Alexander Leitch, Baron Leitch

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The Lord Leitch
Alexander Leitch, Baron Leitch.jpg
Personal details
Born (1947-10-20) 20 October 1947 (age 71)
NationalityBritish
Political partyLabour
Spouse(s)(1) Valerie Hodson (2) Noelle Dowd
Children4 daughters, 1 son
OccupationPeer and Businessman

Alexander Park Leitch, Baron Leitch (born 20 October 1947 in Fife, Scotland)[1] is a British Labour peer and Chairman of Bupa and FNZ Ltd. He was previously Chairman of Intrinsic Financial Services and a Founder Member. Additionally, he was Chairman at Scottish Widows plc, Deputy Chairman at Lloyds Banking Group plc, and on the Board of Old Mutual Wealth. He was a Trustee of the Lloyds Banking Group Charitable Foundation. He is Chancellor of Carnegie College, Chairman of a new think tank called ‘The Centre for Modern Families’ and strategic adviser to a Prince of Wales charity called PRIME.

Lord Leitch's past roles include:

  • Lloyds Banking Group plc (2005-2012) – a board member with a variety of roles including Chairman of Scottish Widows plc, LBG Risk Oversight Committee Chair, LBG Senior Independent Director and finally as LBG Deputy Chairman.
  • Paternoster UK Ltd (2006-2010) – Non-Executive Director for four years prior to selling the company to Goldman Sachs.
  • Chairman and Chief Executive Zurich Financial Services UK, Ireland, South Africa and Asia Pacific.
  • Chairman of the Association of British Insurers.
  • United Business Media plc (2005-2007) – Non-Executive Director and Senior Independent Director.
  • Medical Aid Films – just stepped down as Chairman of this infant and maternal mortality charity.
  • National Portrait Gallery of Scotland – chaired the raising of £17 million of funds to refurbish the gallery.

Biography[edit]

Leitch was born in 1948. He was educated at Dunfermline High School and was offered a place at university two years early, at just 16 years of age.[1] However, he turned his place down and instead headed to London to work in the IT department of an insurance company. In 1965, Sandy started his career as a computer programmer, writing the first ever life assurance ‘search engine’ program in 1967. He remained in the insurance industry throughout his career, rising to become Chief Executive of Allied Dunbar before it was eventually merged with Zurich Financial Services in 1998. He was then appointed Chief Executive of Zurich Financial Services UK and retired in 2004.

Leitch became a life peer as Baron Leitch, of Oakley in Fife on 7 June 2004.[2][3] Having demonstrated his commitment to public service, he became Chairman of the National Employment Panel in 2004 and also led the Leitch Review of Skills which was published on 5 December 2006. The objective of the review was "to identify the UK's optimal skills mix for 2020 to maximise economic growth, productivity and social justice, set out the balance of responsibility for achieving that skills profile and consider the policy framework required to support it."[4] In 2017 he started setting up the ‘What Is More?’ Foundation,[5] to encourage spiritual and multi-faith debate.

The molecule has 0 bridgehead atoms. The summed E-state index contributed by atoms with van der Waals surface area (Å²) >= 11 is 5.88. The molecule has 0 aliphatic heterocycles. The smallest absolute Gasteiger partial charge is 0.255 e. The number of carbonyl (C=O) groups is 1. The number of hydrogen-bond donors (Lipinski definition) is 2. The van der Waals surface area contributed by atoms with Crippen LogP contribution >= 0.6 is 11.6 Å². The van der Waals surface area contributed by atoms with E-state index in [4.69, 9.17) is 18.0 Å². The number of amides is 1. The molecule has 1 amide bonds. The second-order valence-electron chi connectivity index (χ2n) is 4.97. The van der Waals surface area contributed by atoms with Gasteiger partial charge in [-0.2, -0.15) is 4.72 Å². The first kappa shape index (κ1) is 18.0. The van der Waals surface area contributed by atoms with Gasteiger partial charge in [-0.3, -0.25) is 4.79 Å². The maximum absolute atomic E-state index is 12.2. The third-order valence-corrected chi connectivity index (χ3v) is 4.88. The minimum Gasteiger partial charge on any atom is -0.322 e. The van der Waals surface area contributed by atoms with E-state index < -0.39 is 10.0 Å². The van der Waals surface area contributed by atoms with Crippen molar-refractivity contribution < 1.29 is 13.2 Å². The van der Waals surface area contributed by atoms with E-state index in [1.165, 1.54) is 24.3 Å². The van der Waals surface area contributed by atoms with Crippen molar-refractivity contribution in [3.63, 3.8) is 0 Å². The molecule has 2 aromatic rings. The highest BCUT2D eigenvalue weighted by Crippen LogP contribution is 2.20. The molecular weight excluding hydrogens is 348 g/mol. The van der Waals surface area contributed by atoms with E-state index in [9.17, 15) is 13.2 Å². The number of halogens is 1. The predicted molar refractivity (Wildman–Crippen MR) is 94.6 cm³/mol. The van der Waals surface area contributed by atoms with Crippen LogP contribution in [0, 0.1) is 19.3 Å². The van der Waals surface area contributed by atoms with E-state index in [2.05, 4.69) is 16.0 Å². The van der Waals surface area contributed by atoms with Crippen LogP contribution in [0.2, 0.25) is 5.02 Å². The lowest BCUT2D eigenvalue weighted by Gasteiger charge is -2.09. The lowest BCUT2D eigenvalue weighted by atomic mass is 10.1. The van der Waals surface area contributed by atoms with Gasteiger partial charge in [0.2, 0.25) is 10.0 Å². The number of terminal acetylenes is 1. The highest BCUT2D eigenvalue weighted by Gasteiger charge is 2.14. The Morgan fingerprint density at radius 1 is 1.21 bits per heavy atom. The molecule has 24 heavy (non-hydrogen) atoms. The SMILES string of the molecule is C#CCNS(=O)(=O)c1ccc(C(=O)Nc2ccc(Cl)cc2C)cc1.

Relationship with Gordon Brown[edit]

Leitch is described as a "confidante" of Gordon Brown.[1]

Personal life[edit]

He has three daughters from his first marriage, and a young daughter and son from his second.[1] He lives in South Kensington, London and has a home in Edinburgh.

He is a keen follower of his local Scottish football team (Dunfermline Athletic) as well as having a passion for antique collecting and fine malt whisky.

He is a Freeman of the City of London. He has an honorary doctorate in Business Administration and a Fellowship from Carnegie College.

Titles and honours[edit]

  • Mr Alexander Leitch (1947–2004)
  • The Right Honourable The Lord Leitch (2004 - )

Notes[edit]

  1. ^ a b c d "The salesman with a policy for everyone". Richard Wachman. The Guardian. 6 January 2002. Retrieved 2008-09-28.
  2. ^ "No. 57334". The London Gazette. 22 June 2004. p. 7754.
  3. ^ Darryl Lundy (21 September 2008). "Person Page - 19152". thePeerage.com. Archived from the original on 11 October 2008. Retrieved 2008-09-28.[unreliable source]
  4. ^ "Leitch Review of Skills". HM Treasury. 5 December 2006. Archived from the original on 15 September 2008. Retrieved 2008-09-28.
  5. ^ "What is more?, 29/10/2017, Paul Coia - BBC Radio Berkshire". BBC. Retrieved 2017-11-28.

References[edit]